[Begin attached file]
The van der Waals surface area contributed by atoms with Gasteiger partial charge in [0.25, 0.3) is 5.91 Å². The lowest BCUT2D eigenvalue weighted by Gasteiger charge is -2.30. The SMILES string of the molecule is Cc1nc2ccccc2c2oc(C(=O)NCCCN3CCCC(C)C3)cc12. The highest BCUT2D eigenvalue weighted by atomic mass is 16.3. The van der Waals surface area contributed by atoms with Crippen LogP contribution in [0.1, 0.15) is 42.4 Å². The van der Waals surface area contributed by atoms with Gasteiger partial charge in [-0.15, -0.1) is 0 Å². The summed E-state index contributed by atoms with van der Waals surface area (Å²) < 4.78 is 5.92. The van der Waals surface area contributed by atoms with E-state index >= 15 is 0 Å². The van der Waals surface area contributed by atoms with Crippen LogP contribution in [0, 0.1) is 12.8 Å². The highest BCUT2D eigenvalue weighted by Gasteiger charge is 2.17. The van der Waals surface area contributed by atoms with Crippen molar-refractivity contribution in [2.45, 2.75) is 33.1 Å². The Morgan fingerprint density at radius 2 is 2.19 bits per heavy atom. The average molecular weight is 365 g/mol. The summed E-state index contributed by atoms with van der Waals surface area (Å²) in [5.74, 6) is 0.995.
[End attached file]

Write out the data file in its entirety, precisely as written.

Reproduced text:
The van der Waals surface area contributed by atoms with Gasteiger partial charge in [0.25, 0.3) is 5.91 Å². The lowest BCUT2D eigenvalue weighted by Gasteiger charge is -2.30. The SMILES string of the molecule is Cc1nc2ccccc2c2oc(C(=O)NCCCN3CCCC(C)C3)cc12. The highest BCUT2D eigenvalue weighted by atomic mass is 16.3. The van der Waals surface area contributed by atoms with Crippen LogP contribution in [0.1, 0.15) is 42.4 Å². The van der Waals surface area contributed by atoms with Gasteiger partial charge in [-0.15, -0.1) is 0 Å². The summed E-state index contributed by atoms with van der Waals surface area (Å²) < 4.78 is 5.92. The van der Waals surface area contributed by atoms with E-state index >= 15 is 0 Å². The van der Waals surface area contributed by atoms with Crippen LogP contribution in [0, 0.1) is 12.8 Å². The highest BCUT2D eigenvalue weighted by Gasteiger charge is 2.17. The van der Waals surface area contributed by atoms with Crippen molar-refractivity contribution in [2.45, 2.75) is 33.1 Å². The Morgan fingerprint density at radius 2 is 2.19 bits per heavy atom. The average molecular weight is 365 g/mol. The summed E-state index contributed by atoms with van der Waals surface area (Å²) in [5.74, 6) is 0.995.